Malacañang on Thursday acknowledged its duty to uphold human rights, but insisted that the United Nations (UN) rapporteurs who would be assigned to look into drug-related killings in the Philippines should respect the country’s sovereignty.
“I do not dispute that the government has human rights obligations. All we’re saying is, do not disregard sovereignty even in the UN Human Rights Council,” said presidential spokesperson Harry Roque.
Roque was responding to the criticism from UN High Commissioner for Human Rights Zei Ra’ad Al Hussein over the President’s directive to the police to ignore rapporteurs.
The Duterte administration was still miffed over the actions of Agnes Callamard, the special rapporteur on extrajudicial summary or arbitrary executions, who came to the country “uninvited” and made conclusions on the war on drugs, even before she had conducted her investigation, he said.
Al Hussein said Mr. Duterte’s “authoritarian approach” threatened to damage Manila’s international stature.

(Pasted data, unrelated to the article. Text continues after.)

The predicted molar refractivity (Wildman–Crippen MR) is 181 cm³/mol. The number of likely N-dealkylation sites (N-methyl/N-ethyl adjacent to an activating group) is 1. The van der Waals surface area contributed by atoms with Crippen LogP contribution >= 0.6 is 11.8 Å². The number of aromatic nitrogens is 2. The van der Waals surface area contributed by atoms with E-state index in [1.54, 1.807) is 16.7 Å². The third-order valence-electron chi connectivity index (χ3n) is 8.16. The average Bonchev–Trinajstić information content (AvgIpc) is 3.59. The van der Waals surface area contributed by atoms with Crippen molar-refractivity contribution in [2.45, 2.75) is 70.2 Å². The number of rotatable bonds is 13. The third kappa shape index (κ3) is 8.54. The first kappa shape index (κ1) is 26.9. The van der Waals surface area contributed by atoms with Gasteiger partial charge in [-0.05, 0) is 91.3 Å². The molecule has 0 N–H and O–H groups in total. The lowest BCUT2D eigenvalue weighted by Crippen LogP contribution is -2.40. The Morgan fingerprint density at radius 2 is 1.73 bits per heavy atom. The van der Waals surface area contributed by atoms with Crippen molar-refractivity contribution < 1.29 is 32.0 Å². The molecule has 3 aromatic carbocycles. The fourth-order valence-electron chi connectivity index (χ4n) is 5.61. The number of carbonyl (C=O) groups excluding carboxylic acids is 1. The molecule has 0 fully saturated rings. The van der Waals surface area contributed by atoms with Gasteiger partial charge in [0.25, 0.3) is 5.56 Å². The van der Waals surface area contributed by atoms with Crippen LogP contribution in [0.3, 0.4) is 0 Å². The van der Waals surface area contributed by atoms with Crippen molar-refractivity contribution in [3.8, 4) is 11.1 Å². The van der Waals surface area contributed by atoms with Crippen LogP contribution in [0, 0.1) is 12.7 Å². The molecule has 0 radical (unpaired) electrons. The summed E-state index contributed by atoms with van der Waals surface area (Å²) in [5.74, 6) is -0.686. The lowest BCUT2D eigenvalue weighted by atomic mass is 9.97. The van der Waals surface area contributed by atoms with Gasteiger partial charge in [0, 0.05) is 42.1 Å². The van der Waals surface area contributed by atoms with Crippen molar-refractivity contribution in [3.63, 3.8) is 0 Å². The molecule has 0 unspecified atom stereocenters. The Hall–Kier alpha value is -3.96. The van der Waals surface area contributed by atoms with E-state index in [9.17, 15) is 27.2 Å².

“I am concerned by deepening repression and increasing threats to individuals and groups with independent or dissenting views, including opposition senators … public officials, the Commission on Human Rights, human rights defenders and journalists,” Al Hussein said.
In a press briefing, Roque said: “My reply to His Excellency, the Prince of Jordan is, it’s a two-way street. The entire human rights mechanism of the UN is built around sovereignty, and it will not work if rapporteurs become untrustworthy as far as sovereign states are concerned.”
A country has to agree to be investigated by rapporteurs, he said. In the meantime, the administration is still waiting for the names of new rapporteurs to be proposed by the UN secretary general, he added. —WITH A REPORT FROM DONA Z. PAZZIBUGAN